Nadeen (changed name) experienced the same positive impact. “I had nothing to do at home... no school to go to and no enough money to go to the nearest safe governorate to do some activities. I suffered a lot,” Nadeen said. For the 17-year old girl, meeting new people at the UNFPA supported space provided her with hope for a better future. Her sister, she added, came to the centre before her and “she encouraged me to join. I do not regret that and I will motivate other girls in my neighborhood to come”. “There is life here,” Nadeen concluded.

A third beneficiary described the centre as a “lifesaving facility”. 

“I had several issues back home. I got the support I was looking for here,”

said Aman (changed name), who was talking to one of the centre’s social workers without further elaboration on the problems she had with her family. Still, the 15-year old Sununi resident said losing the chance to go to school for two years is another reason for her social exclusion and she was wondering how to make it up and resume her study again.

Now, though she still dreams of going back to school, Aman said she is learning hair dressing and cloth design at the UNFPA supported centre, which helped her mingle with others again and forget about her unmet dreams. “I am comfy… meeting new people, who helped me get over my sufferings, and start over,” Aman added. Aman noted the skills she is learning at the centre are not a waste of time. "I need to help my father with the house expenses and I will start working with what I have learnt after completing the training courses”.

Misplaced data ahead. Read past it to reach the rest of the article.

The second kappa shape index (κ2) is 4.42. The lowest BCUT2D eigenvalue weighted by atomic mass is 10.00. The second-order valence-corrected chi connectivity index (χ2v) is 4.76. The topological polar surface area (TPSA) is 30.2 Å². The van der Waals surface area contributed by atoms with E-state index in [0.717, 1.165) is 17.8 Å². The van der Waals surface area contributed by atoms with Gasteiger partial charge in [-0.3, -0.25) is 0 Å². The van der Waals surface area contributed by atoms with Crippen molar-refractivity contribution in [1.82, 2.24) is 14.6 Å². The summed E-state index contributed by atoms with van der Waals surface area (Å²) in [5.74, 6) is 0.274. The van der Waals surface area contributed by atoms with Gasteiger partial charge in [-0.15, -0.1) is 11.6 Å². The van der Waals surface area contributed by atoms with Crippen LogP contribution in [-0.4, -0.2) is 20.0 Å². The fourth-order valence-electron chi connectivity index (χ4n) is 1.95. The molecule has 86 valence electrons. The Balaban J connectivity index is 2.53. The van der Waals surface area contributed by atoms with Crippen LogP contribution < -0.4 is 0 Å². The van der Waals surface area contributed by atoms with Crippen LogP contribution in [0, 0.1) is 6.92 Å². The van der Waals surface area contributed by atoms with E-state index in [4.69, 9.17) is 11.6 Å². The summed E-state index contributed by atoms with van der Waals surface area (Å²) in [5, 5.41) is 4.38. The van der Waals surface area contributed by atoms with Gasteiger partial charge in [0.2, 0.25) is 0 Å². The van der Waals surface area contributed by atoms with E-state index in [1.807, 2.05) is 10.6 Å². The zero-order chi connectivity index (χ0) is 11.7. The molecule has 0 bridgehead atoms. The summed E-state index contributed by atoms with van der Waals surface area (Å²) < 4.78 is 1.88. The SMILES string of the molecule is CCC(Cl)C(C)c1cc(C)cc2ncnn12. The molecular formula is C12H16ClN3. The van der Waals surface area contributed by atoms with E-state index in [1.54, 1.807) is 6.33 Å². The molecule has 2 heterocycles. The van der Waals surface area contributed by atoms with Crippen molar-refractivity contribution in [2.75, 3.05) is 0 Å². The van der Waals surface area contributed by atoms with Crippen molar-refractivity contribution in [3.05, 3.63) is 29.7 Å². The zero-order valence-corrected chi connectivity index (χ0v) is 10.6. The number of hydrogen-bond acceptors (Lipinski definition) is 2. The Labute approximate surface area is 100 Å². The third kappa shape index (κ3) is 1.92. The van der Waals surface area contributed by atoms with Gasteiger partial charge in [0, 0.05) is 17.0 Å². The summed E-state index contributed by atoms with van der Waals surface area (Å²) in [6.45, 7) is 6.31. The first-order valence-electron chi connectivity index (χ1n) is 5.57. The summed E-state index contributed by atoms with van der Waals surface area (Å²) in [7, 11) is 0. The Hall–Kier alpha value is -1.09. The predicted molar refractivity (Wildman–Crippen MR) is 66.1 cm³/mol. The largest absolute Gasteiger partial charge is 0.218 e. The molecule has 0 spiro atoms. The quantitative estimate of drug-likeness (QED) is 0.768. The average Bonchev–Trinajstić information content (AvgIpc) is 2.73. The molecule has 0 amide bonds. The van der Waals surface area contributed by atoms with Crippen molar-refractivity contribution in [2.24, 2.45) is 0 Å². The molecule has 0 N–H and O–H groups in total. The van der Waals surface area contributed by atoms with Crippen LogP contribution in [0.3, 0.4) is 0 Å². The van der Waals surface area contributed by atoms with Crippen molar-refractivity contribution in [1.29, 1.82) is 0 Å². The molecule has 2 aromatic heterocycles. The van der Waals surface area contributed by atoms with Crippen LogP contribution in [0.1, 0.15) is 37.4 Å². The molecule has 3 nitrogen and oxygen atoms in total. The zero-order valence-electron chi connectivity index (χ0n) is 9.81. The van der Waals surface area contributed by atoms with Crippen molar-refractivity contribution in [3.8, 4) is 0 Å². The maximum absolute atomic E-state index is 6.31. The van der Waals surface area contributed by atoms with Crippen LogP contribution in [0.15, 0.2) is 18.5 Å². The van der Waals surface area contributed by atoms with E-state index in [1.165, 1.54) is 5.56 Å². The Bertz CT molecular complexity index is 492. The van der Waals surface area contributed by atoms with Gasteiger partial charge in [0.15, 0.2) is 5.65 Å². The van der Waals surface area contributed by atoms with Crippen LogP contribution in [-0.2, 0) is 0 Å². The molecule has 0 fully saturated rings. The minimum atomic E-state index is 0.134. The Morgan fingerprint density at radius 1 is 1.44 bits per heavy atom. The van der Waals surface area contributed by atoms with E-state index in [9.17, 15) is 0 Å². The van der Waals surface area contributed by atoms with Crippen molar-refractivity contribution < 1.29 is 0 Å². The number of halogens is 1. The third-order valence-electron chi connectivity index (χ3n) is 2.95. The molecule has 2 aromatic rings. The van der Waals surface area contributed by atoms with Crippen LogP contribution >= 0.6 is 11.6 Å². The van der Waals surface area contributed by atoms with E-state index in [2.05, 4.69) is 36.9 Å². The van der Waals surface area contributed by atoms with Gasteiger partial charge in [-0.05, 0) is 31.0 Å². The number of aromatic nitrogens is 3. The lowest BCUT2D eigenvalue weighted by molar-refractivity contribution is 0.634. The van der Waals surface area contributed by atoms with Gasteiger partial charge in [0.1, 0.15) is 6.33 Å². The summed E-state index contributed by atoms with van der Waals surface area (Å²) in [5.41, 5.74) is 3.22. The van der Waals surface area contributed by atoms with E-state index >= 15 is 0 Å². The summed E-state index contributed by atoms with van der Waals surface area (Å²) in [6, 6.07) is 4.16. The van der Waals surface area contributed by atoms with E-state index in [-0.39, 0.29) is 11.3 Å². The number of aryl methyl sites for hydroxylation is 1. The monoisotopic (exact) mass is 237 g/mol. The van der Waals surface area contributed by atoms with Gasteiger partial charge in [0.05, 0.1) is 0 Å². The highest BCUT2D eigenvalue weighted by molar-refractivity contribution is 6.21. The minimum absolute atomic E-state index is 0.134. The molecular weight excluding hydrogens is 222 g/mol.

“Feeling the pain”
Tarkia, director of the women safe space, herself suffered from the acts of IS and their impact on her and her family. Tarkia, lost her fiancé who was shot by the terrorist militia, and had to flee her university in Mosul for some time to seek refuge in a safe place. Thus, Tarkia said, whatever the girls who come to centre suffer from, “I know what they talk about… I feel their pain”.

“I always encourage them to be patient and they will be able to overcome the obstacles they have been through,” the 26-year old social worker said.

UNFPA and its partners provide crucial psychosocial support for women and girls during emergency situations to help them overcome such difficult experiences. Since UNFPA established the women safe space in Sununi, some 500 women and girls benefited from its services that include psychosocial support, skill training and distribution of dignity kits.

"We Need More"
Elyas Hataher Ravo, head of Sununi community council said, the council members were concerned when the idea of establishing women safe space was initiated by UNFPA and partners. But now, “We want UNFPA to expand its services, and reach other women and girls who live in the outskirt of Sununi,” Elyas said during a meeting with UNFPA officials few weeks after running the centre.
He added that the women safe space is a very important project, as “women here need psychosocial support and this is the only area that provides them with this support they need”, Elays explained.

“We need these services to be expanded as many residents are expected to return to Sununi soon and there will be more pressure on this facility”.



By: Khetam Malkawi